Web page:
In 21st century California, the idea is almost indefensible. Some would argue that it smacks of sociopathy. Recycling is, after all, a duty of responsible citizens, of those who care about our environment and who want to leave the world in a better condition than they found it. Of stewards.
My guess is that those who think so have never apprehended an intruder in their homes, an intruder who used innocuous bottles as part of his break-in strategy.
I have. Unarmed and in a towering rage, I cornered a man who had broken into our bedroom. It changed how I handle arms and home security. Not recycling bottles is one of the new things I do.
|I'll soak a bottle. But recycle? Fuck that.|
Say what you will about the appeal of finding an unfamiliar man in your bedroom, but if you haven’t invited him, understand that whatever is about to happen is not good.
A crackhead, his clothes blackened with grime, had popped the screen to one of our windows and used it to get in. Broad daylight. Bennett was his name. He’s in jail now. The detective handing the case told me that Bennett had a long history of breaking and entering homes. His favored access point was the series of alleys that run behind so many San Diego houses. All of these alleys have trash and recycling bins. One of his routines was to pretend to scrounge for bottles, while in reality, checking to see if anyone was home. The bottles gave a reasonable cover for someone who had no legitimate reason to be there.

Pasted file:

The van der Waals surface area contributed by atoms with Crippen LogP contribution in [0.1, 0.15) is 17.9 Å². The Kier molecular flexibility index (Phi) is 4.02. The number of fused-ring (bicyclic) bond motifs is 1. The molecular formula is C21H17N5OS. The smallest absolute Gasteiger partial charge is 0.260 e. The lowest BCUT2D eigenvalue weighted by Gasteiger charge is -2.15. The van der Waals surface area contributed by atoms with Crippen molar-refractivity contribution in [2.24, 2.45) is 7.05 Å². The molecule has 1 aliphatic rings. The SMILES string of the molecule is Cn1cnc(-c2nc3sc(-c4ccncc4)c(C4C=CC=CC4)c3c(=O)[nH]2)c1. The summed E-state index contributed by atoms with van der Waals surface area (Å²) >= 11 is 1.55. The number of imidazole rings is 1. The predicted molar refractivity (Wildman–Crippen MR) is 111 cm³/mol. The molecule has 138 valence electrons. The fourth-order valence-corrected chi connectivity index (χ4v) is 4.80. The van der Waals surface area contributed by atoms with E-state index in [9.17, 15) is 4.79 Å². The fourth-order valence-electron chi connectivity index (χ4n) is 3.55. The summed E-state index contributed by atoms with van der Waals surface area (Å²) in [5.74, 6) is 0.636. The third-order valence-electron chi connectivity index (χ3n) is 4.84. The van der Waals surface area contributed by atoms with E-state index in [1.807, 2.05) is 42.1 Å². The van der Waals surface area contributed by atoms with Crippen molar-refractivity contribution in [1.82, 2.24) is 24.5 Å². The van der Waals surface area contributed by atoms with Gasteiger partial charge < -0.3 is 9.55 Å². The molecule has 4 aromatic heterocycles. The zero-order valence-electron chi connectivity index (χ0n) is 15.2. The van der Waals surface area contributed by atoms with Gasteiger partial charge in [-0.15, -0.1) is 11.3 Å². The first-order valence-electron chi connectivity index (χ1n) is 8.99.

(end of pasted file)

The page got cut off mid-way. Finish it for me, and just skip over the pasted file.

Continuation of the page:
Yeah. I know. We should move. We’re looking at houses. Have been since the break-in.
But in the meanwhile, here’s the deal: recycling bins attract scavengers who cull bottles and cans to get the cash deposit. While I didn’t love the idea of strangers rummaging through ours, I could sympathize. That’s a hard life and, until this year, I never begrudged the clearly needy the meager forty or fifty cents they’d get by taking our empty whiskey bottles. The overwhelming majority of trash pickers want nothing more than to take away our discards and to do so in peace.
The day I realized, however, that a bin of bottles provides perfect cover for an intruder — even one — to scope out my home was the day I decided our bottle recycling was over.
I reuse bottles. I repurpose them. I give some to a local business that turns them into useful things. I’ve cut down on the number of bottles we go through. And I’ll recycle all the cardboard and paper that comes my way.
But I’ll be damned if I ever put another bottle out behind our house.
Goes well with:
- Possum up a Guava Tree, a story about another uninvited visitor (with recipes)
[Update 10/13/12: Last December, I bought an old Craftsman home near Balboa Park in San Diego.The new house has a dedicated recycling bin behind a secured gate. We're recycling again, fulfilling a civic duty. I do, however, still sleep with a weapon handy. That's not likely to change.]
Kind of let down by the ending. I figured you were now keeping bottles around to smash over intruders. I was expecting blood and broken glass, not sensible advice!
Todd ~ I got a house full of books; there's no room for empties. I do, however, know a lot more about shotguns that I had known a year ago. Also: baseball bats. Went shopping for one and was surprised: when did they all start having divots at the business end?
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